In the processing example here described, a mixture of silicochloroform and hydrogen in a. molar ratio of 0.3 is being used. Added to this mixture are about mole percent argon. This mixture enters in the direction of the arrow 10 into the reaction vessel 1 where it is dissociated at the substrate 2 heated to a temperature of 1130 C. The evolving silicon precipitates onto the substrate 2.

The epitaxial layer thus grown on the substrate surface exhibits an extremely uniform constitution. The layer thickness is virtually independent of the flow direction of the gas. If several substrate Wafers are simultaneously processed instead of only one substrate, they show virtually no dilference in layer thickness between each other. This result is represented in FIGS. 2, 3 and 4, 5.

FIG. 2 shows schematically and by way of example a silicon circular disc 21 made by the method of the invention. For the purpose of illustration, the thickness values d d in FIG. 2 and the corresponding values d and 11 in FIG. 3 are greatly exaggerated as to absolute dimensions and their ratio to the disc diameter. Denoted by d is the layer thickness at the side where the fresh gas first reaches the semiconductor body 21. There is virtually no difference between the thickness al and the thickness d In contrast, a semiconductor disc 31 as shown in FIG. 3, which is made by the conventional method without the addition of a viscosityincreasing component, has a much larger thickness d at the incoming side of the gas flow than at the opposite side.

FIGS. 4 and 5 represent the analogous conditions obtaining with a simultaneous production of several semiconductor discs which are denoted by 41 in FIG. 4 and by 51 in FIG. 5. In this case, too, the semiconductor discs made by the method of the invention have equal layer thicknesses d and d regardless of the particular locality of the substrates, whereas the conventional method results in semiconductor discs whose respective thicknesses d and 0. exhibit considerable differences.

Corresponding results are obtained when using nitrogen in lieu of argon. It must be taken into account, however, that nitrogen may convert silicon to silicon nitride at reaction temperatures in the vicinity of 1300 C. At temperatures below 1300 C., the danger of nitride formation is not very large because at this temperature the nitrogen molecule is very stable and requires a correspondingly high activating energy for entering into chemical reactions. At temperatures above 1300 C., the formation of silicon nitride is disturbingly manifested by the fact that silicon nitride, once formed, can only with difficulty be dissociated by increase in temperature. It is similarly inadvisable to employ nitrogen activated in any other manner.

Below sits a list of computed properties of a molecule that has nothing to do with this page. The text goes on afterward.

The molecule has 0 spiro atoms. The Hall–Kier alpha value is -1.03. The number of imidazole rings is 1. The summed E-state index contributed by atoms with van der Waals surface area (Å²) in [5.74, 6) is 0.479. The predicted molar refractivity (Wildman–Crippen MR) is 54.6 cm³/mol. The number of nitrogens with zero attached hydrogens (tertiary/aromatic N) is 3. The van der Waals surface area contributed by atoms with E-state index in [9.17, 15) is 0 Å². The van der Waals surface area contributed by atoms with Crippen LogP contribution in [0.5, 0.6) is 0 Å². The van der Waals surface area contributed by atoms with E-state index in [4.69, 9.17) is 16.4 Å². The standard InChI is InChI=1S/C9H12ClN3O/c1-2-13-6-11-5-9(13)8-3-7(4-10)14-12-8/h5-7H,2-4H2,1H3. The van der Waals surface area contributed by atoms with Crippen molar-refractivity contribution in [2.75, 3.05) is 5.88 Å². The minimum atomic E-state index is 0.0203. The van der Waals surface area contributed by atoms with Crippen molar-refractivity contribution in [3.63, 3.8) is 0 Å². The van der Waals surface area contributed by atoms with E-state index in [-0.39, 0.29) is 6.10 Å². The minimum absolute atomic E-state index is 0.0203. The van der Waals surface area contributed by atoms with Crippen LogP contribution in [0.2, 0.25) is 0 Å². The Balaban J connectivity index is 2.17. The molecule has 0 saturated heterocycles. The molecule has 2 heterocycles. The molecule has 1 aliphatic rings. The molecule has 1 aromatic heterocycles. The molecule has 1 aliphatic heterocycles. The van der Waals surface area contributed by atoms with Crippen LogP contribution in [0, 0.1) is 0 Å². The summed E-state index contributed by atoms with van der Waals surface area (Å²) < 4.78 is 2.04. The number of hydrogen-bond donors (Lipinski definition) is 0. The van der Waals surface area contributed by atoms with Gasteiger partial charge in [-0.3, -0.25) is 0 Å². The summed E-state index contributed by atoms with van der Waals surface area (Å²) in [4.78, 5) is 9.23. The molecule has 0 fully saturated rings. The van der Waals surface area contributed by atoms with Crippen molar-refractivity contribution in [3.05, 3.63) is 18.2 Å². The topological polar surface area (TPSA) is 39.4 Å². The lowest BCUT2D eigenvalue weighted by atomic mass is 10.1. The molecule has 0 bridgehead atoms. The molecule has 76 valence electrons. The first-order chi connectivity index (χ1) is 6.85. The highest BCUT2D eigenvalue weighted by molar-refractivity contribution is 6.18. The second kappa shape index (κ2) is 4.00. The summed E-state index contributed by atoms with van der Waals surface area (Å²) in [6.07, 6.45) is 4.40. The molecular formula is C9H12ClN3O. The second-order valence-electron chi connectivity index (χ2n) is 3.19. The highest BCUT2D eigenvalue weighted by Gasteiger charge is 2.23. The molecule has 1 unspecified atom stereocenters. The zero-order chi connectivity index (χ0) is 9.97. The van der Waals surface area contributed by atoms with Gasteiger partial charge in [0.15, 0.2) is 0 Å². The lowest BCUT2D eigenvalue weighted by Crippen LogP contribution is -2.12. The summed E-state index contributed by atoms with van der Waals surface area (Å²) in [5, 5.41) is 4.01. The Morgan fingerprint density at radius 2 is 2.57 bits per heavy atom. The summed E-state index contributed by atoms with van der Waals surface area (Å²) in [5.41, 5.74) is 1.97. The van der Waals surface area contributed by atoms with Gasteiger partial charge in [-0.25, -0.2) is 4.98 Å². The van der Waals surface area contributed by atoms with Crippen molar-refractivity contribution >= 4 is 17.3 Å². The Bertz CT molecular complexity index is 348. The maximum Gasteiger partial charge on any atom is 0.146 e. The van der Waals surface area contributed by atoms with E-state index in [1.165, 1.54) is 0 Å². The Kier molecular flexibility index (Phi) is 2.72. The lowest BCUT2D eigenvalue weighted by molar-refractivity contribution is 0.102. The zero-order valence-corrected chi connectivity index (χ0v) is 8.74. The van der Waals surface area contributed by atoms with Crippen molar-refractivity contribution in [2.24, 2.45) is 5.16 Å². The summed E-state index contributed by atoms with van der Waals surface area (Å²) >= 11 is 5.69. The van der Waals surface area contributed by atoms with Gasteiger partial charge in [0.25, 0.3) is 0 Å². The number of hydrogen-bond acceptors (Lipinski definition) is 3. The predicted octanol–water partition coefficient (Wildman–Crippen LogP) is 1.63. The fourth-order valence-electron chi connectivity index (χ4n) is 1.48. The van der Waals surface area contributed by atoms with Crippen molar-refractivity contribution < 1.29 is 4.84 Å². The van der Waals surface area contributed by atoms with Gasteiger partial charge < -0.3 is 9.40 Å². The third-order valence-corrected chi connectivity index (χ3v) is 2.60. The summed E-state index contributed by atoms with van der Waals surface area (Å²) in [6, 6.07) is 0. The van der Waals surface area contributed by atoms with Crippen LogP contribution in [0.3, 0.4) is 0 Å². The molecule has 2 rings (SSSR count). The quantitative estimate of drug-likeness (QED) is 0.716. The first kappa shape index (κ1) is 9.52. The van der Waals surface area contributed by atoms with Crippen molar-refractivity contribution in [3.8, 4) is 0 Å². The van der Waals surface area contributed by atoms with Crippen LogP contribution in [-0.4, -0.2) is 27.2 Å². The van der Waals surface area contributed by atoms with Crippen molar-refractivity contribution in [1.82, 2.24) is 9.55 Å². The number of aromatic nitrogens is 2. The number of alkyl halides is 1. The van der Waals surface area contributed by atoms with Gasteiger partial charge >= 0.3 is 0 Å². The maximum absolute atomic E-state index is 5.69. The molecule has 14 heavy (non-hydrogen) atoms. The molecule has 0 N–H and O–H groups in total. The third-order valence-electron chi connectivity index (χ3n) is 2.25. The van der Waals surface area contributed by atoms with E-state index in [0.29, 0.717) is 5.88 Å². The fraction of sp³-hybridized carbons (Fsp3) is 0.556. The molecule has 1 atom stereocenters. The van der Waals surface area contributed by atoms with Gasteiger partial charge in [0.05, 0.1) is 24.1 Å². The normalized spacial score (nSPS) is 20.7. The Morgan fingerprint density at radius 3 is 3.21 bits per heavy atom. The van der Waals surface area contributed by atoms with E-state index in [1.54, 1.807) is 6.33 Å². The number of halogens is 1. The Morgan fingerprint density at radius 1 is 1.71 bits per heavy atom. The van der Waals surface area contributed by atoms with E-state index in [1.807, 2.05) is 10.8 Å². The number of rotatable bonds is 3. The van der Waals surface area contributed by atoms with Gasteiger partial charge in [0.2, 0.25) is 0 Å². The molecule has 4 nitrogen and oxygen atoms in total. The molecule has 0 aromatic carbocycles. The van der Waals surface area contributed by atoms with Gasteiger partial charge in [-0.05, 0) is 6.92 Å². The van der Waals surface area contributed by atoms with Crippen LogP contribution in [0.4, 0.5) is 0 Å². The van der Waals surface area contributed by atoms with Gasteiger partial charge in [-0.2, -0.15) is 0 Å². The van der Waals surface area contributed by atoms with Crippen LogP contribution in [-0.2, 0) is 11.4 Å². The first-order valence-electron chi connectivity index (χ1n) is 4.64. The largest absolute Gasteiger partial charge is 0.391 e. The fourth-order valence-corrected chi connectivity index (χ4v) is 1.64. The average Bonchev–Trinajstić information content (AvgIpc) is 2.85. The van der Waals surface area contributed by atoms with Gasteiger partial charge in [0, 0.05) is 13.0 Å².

The addition of inert gases having a molar weight considerably larger than that of hydrogen and being preferably a multiple of the hydrogen molar weight or in a higher order of magnitude (hydrogen=2, argon=39.9, N =28), has the advantage that, by greatly increasing the viscosity, the diffusion speed of the re action gas is greatly decreased. It is essential, however, that the added viscosity-increasing gas does not participate in the chemical conversion of the reaction partners themselves. For example, if hydrogen chloride (molecular weight 36.5) were added, it would act not only compensating in the sense of retarding the diffusion, but would also directly participate in the chemical equilibrium of the silicon precipitation.

As mentioned, the residual gases resulting from the dissociation reaction, which leave the reaction vessel by being only partly subjected to chemical conversion, may also be employed as additional viscosity-increasing components. For this purpose, the spent waste gases from the reaction vessel are cycled back into the reaction vessel so that they again enter into the dissociation-reaction space together with the fresh reaction gas. This expedient, however, is not by far as generally applicable as the addition of heavy gases that do not participate in the reaction, such as nitrogen at temperatures below 1300 C., or generally argon and other noble gases.